Dr. Nancy Wayne

Scientist, Educator & Speaker

“the women of this world are constantly fighting against a hatred that men do not see”

Not my typical blog.

I want to draw your attention to an important article published on December 8, 2016 on Vox.com by Emily Crocket, titled “A husband and wife each published an article. It became a case study in harassment.

Here is the article in its entirety:

Online harassment is a universal problem, but it definitely falls harder on some people than others. In a recent Guardian study of abusive comments on its own articles, eight of its top 10 most abused writers were women, and two were men of color.

Almost everyone experiences some online abuse, but not everyone experiences the same level or intensity of it. For some, online harassment is a nuisance that’s easily shrugged off. For others, it’s not so easy.

That’s why it’s important to step into someone else’s shoes every now and then, like Washington Post pop music critic Chris Richards did. When Richards and his wife each had articles published on the same page of the Post, what happened next was almost a perfect A/B test proving how disproportionate harassment works:

Chris _ _ Richards  [tweets]

  1. My wife and I both work at the Washington Post. Today we had stories that ran on the same page. Not uncommon, but always cool. 1:29 PM – 7 Dec 2016
  1. All too common and always uncool: Our respective inboxes began to fill with emails from racist readers making ugly complaints. 1:30 PM – 7 Dec 2016
  1. (Before I go further, my wife and I are both white, her story today was about a young girl in a Syrian war zone, mine was about Beyonce) 1:30 PM – 7 Dec 2016
  1. So… plenty of these emails were already waiting on our phones before we even got out of bed. But here’s the difference: 1:31 PM – 7 Dec 2016
  1. Many of the readers emailing my wife called her vulgar names — words I will not re-type here. How many readers called me names? 1:32 PM – 7 Dec 2016
  1. None. Zero. In fact, I can’t remember a reader calling me a name in my entire career. Ever. Yet, my wife experiences it regularly. 1:32 PM – 7 Dec 2016
  2. That makes my blood boil, it makes my heart sink, but ultimately… 1:33 PM – 7 Dec 2016
  1. It’s become my regular reminder that the women of this world are constantly fighting against a hatred that men do not see. 1:34 PM – 7 Dec 2016
  2. And for what it’s worth, I wanted to make it visible here. Peace. 1:34 PM – 7 Dec 2016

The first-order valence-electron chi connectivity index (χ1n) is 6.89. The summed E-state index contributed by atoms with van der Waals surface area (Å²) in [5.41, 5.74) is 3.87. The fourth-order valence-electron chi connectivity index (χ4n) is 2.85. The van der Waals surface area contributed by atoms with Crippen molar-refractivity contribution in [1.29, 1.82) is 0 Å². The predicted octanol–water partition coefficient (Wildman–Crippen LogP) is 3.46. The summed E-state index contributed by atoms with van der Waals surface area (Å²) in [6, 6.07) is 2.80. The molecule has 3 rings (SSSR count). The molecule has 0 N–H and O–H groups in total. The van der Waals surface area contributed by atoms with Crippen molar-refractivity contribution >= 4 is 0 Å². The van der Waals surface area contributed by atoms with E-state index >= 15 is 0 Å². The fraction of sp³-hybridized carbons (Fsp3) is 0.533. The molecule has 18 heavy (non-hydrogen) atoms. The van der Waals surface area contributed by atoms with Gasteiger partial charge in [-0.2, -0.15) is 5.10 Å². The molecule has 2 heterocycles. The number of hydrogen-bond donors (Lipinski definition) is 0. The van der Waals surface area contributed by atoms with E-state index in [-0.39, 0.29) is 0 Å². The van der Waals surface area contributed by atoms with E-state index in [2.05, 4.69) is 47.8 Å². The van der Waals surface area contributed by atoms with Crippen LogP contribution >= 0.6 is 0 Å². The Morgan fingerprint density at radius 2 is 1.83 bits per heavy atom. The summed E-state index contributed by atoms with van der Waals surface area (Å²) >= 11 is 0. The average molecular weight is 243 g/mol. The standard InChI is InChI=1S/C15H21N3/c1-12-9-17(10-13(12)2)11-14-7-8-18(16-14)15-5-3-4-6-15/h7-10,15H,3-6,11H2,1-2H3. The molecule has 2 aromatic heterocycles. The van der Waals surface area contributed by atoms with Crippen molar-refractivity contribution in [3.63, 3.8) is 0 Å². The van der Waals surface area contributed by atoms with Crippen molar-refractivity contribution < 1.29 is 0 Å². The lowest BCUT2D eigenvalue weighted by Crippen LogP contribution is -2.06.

It’s easy for some to be skeptical that online harassment is that big a deal, or that it’s worse for people who aren’t white men. It’s easy to say something like, “It’s not because you’re a woman, it’s because they disagree with you,” or, “Whatever, it’s the internet, people are going to be jerks.”

And yes, people disagree and are jerks. But they also tend to be much bigger, nastier jerks to women, people of color, and folks in other marginalized groups.

Women and people of color can shrug off harassment too, of course, and often do. But they also tend to face more, and more vicious, attacks, including attacks that are specifically targeted at their gender or their race. All of that can wear down even those with the thickest skin, and its long-term harms can sneak up on you over time.

This is especially true of journalists and commentators with public platforms who write about controversial topics. And as Amanda Taub pointed out for Vox, this means online harassment can have real harms on journalism if it makes women and people of color reluctant to cover controversial issues.


  1. A husband and wife each published an article. It became a case study in harassment. By Emily Crocket, Vox.com.
  1. The dark side of Guardian comments. By Becky Gardiner, Mahana Mansfield, Ian Anderson, Josh Holder, Daan Louter, Monica Ulmanu, The Guardian.
  1. Insults and rape threats. Writers shouldn’t have to deal with this By Jessica Valenti, The Guardian.
  1. What exactly is a microaggression? By Jenee Desmond-Harris, Vox.com.
  1. The Guardian study’s hidden lesson: trolls reinforce white male dominance in journalism. By Amanda Taub, Vox.com.

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This entry was posted on December 9, 2016 by .

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